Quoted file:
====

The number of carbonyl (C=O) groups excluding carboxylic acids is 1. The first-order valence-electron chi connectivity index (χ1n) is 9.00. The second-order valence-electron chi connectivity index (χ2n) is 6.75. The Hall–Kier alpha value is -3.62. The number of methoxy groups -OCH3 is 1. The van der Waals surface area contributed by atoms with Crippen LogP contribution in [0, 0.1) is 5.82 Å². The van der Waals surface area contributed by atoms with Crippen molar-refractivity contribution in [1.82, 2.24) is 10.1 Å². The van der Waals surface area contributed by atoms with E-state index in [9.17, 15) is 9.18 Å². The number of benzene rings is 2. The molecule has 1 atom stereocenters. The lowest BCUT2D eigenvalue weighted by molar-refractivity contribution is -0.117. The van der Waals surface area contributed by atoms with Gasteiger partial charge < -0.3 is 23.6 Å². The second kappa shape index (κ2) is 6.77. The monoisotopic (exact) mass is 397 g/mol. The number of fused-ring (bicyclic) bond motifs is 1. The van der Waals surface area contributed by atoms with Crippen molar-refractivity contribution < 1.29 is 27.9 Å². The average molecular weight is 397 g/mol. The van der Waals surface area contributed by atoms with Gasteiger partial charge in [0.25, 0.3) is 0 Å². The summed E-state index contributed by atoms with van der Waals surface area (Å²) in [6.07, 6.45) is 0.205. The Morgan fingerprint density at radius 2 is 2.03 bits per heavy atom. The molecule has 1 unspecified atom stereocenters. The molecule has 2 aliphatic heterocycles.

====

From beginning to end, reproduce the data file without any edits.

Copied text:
The number of carbonyl (C=O) groups excluding carboxylic acids is 1. The first-order valence-electron chi connectivity index (χ1n) is 9.00. The second-order valence-electron chi connectivity index (χ2n) is 6.75. The Hall–Kier alpha value is -3.62. The number of methoxy groups -OCH3 is 1. The van der Waals surface area contributed by atoms with Crippen LogP contribution in [0, 0.1) is 5.82 Å². The van der Waals surface area contributed by atoms with Crippen molar-refractivity contribution in [1.82, 2.24) is 10.1 Å². The van der Waals surface area contributed by atoms with E-state index in [9.17, 15) is 9.18 Å². The number of benzene rings is 2. The molecule has 1 atom stereocenters. The lowest BCUT2D eigenvalue weighted by molar-refractivity contribution is -0.117. The van der Waals surface area contributed by atoms with Gasteiger partial charge < -0.3 is 23.6 Å². The second kappa shape index (κ2) is 6.77. The monoisotopic (exact) mass is 397 g/mol. The number of fused-ring (bicyclic) bond motifs is 1. The van der Waals surface area contributed by atoms with Crippen molar-refractivity contribution < 1.29 is 27.9 Å². The average molecular weight is 397 g/mol. The van der Waals surface area contributed by atoms with Gasteiger partial charge in [0.25, 0.3) is 0 Å². The summed E-state index contributed by atoms with van der Waals surface area (Å²) in [6.07, 6.45) is 0.205. The Morgan fingerprint density at radius 2 is 2.03 bits per heavy atom. The molecule has 1 unspecified atom stereocenters. The molecule has 2 aliphatic heterocycles.